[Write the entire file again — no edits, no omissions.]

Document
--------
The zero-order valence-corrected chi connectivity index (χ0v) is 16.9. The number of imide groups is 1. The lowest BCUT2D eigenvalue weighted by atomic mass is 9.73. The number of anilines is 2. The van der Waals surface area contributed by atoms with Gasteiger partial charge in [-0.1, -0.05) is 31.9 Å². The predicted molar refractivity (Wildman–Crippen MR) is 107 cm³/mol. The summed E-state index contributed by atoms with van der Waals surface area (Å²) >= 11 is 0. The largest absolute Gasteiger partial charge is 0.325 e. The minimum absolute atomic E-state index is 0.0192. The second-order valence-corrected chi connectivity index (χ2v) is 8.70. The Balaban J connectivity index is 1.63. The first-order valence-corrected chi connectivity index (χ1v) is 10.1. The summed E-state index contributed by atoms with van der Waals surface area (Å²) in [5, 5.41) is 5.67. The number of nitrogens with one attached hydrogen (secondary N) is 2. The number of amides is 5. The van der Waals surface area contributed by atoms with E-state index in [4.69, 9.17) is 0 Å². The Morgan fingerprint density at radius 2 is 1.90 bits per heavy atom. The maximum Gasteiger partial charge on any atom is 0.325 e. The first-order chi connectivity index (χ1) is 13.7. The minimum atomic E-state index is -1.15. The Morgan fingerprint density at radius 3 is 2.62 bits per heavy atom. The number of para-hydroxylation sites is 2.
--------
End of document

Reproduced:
The zero-order valence-corrected chi connectivity index (χ0v) is 16.9. The number of imide groups is 1. The lowest BCUT2D eigenvalue weighted by atomic mass is 9.73. The number of anilines is 2. The van der Waals surface area contributed by atoms with Gasteiger partial charge in [-0.1, -0.05) is 31.9 Å². The predicted molar refractivity (Wildman–Crippen MR) is 107 cm³/mol. The summed E-state index contributed by atoms with van der Waals surface area (Å²) >= 11 is 0. The largest absolute Gasteiger partial charge is 0.325 e. The minimum absolute atomic E-state index is 0.0192. The second-order valence-corrected chi connectivity index (χ2v) is 8.70. The Balaban J connectivity index is 1.63. The first-order valence-corrected chi connectivity index (χ1v) is 10.1. The summed E-state index contributed by atoms with van der Waals surface area (Å²) in [5, 5.41) is 5.67. The number of nitrogens with one attached hydrogen (secondary N) is 2. The number of amides is 5. The van der Waals surface area contributed by atoms with E-state index in [4.69, 9.17) is 0 Å². The Morgan fingerprint density at radius 2 is 1.90 bits per heavy atom. The maximum Gasteiger partial charge on any atom is 0.325 e. The first-order chi connectivity index (χ1) is 13.7. The minimum atomic E-state index is -1.15. The Morgan fingerprint density at radius 3 is 2.62 bits per heavy atom. The number of para-hydroxylation sites is 2.